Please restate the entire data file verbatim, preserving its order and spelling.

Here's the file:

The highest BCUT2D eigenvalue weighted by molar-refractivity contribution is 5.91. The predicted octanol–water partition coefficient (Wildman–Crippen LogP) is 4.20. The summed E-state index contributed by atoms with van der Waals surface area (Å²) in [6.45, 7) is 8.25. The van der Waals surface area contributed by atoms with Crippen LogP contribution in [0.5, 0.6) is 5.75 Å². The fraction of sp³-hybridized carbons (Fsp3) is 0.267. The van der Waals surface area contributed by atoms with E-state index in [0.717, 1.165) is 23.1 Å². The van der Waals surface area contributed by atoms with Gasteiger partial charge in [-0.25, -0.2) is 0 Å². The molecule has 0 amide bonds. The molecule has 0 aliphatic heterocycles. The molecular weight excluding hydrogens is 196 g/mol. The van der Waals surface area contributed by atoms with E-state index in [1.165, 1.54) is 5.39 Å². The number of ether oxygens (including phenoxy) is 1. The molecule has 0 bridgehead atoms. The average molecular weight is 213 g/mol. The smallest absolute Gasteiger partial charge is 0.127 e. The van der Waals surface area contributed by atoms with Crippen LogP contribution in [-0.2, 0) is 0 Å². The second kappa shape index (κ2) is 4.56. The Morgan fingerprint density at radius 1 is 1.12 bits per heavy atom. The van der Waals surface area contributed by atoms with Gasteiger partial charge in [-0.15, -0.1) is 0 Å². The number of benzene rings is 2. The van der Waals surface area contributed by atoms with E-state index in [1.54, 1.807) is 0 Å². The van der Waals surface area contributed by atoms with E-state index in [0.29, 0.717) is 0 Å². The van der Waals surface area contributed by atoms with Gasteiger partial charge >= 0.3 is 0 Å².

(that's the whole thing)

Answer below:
The highest BCUT2D eigenvalue weighted by molar-refractivity contribution is 5.91. The predicted octanol–water partition coefficient (Wildman–Crippen LogP) is 4.20. The summed E-state index contributed by atoms with van der Waals surface area (Å²) in [6.45, 7) is 8.25. The van der Waals surface area contributed by atoms with Crippen LogP contribution in [0.5, 0.6) is 5.75 Å². The fraction of sp³-hybridized carbons (Fsp3) is 0.267. The van der Waals surface area contributed by atoms with E-state index in [0.717, 1.165) is 23.1 Å². The van der Waals surface area contributed by atoms with Gasteiger partial charge in [-0.25, -0.2) is 0 Å². The molecule has 0 amide bonds. The molecule has 0 aliphatic heterocycles. The molecular weight excluding hydrogens is 196 g/mol. The van der Waals surface area contributed by atoms with E-state index in [1.165, 1.54) is 5.39 Å². The number of ether oxygens (including phenoxy) is 1. The molecule has 0 bridgehead atoms. The average molecular weight is 213 g/mol. The smallest absolute Gasteiger partial charge is 0.127 e. The van der Waals surface area contributed by atoms with Crippen LogP contribution in [-0.2, 0) is 0 Å². The second kappa shape index (κ2) is 4.56. The Morgan fingerprint density at radius 1 is 1.12 bits per heavy atom. The van der Waals surface area contributed by atoms with Gasteiger partial charge in [-0.15, -0.1) is 0 Å². The number of benzene rings is 2. The van der Waals surface area contributed by atoms with E-state index in [1.54, 1.807) is 0 Å². The van der Waals surface area contributed by atoms with E-state index in [0.29, 0.717) is 0 Å². The van der Waals surface area contributed by atoms with Gasteiger partial charge >= 0.3 is 0 Å².